Two hours into his morning show at Sunny 92.3 FM in Chattanooga, Tenn., Luther Masingill leans into his microphone in a soundproof booth and, in his down-to-earth, velvety voice, shares his listeners’ personal announcements about lost cats and dogs, class reunions and funerals.
“A listener has to give away a pit bull, female, 5 years old. Been fixed. Here’s the telephone number,” says Masingill, 89, who has broadcast at the same radio station longer than any other American disc jockey. “And one of our listeners has lost a small light brown Chihuahua in the Windstone area. The dog’s name is Poncho.”
A grin spreads across his face as he continues to read: “Lost: A tortoise. It’s a red-tipped South American tortoise. I’ve never seen one of these, but if you have, you’ve got a $500 reward coming to you.”
Known locally as “Luther,” Masingill has entertained loyal listeners with friendly morning banter for 70 years and, in the process, reunited thousands of lost pets with their owners.
His career started by happenstance. At 18, Masingill had a job pumping gasoline when a customer invited him to apply for work at his new radio station. All-request programs were popular at the time, and Masingill assumed he’d be answering the phones. But businessman Joe Engel had noticed the young attendant’s smooth voice and, during the interview, asked him to read a commercial for a local jewelry store. Masingill became a cub announcer on the spot.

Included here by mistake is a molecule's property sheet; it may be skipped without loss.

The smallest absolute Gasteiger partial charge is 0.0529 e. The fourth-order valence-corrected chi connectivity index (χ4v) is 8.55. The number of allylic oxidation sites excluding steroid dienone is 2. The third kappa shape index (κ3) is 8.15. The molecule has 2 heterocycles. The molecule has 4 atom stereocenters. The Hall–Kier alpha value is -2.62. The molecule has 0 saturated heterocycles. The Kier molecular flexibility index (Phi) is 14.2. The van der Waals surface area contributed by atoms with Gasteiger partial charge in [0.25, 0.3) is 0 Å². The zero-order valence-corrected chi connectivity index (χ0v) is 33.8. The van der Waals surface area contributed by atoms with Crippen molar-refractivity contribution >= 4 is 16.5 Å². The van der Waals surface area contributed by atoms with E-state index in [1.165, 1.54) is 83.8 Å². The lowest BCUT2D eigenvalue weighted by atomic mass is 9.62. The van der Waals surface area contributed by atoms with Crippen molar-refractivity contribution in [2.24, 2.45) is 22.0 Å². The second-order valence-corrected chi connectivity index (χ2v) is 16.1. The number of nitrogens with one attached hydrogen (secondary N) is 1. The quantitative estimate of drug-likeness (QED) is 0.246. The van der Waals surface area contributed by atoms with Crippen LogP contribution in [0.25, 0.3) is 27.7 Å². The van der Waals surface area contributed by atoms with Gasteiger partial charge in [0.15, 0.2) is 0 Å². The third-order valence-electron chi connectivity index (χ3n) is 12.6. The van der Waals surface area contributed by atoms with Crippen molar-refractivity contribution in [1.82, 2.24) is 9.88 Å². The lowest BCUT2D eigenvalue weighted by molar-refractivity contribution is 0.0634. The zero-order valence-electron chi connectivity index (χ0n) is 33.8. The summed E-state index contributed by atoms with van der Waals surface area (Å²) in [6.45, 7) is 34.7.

On New Year’s Eve 1940, he delivered his first broadcast on WDEF-AM, which now is Sunny 92.3, and quickly garnered a following as “the announcer with sunshine in his voice.” When WDEF joined the CBS television network in 1954, Masingill started broadcasting on camera, too.
Masingill is believed to be America's only radio announcer to have reported both the 1941 bombing of Pearl Harbor and the terrorist attacks of Sept. 11, 2001.
His “lost and found” segment was an instant hit, featuring runaway pets that have included alligators and snakes. “If you find their animal, you’ve made a friend for life,” Masingill says. “Twenty-five, 30 years later, I’ve had people walk up and say, ‘Luther, you don’t remember me [but] you helped me to find my German shepherd in 1948.’”
Masingill’s folksy appeal extends beyond pet owners. Gayle Boring of East Ridge, Tenn., tuned in to Masingill each morning before school during the 1950s. “He was reachable, kind of like the main switchboard for the community,” she says. Even today, “we feel like we could go up to him and say, ‘Hi, Luther,’ and he would know us.”
Though radio technology has changed significantly in seven decades, the easygoing DJ still uses a 1945 Royal typewriter to compile community announcements, which he culls from faxes and emails. In addition to his Sunny 92.3 spots, he broadcasts at 5:40 a.m. and noon daily on WDEF-TV and, once a week, on the 6 p.m. newscast.
In 1990, Masingill won the prestigious Marconi Award from the National Association of Broadcasters, and state lawmakers renamed a section of Broad Street in Chattanooga after him in 2010.
“He’s taught me to be real on the radio, to be open and honest, not fake,” says James Howard, 38, Masingill’s radio sidekick since 2001.
An early radio listener, Howard was 9 when, thanks to Masingill’s reports, he was reunited with his lost springer spaniel.“There will never, ever be another Luther,” he says.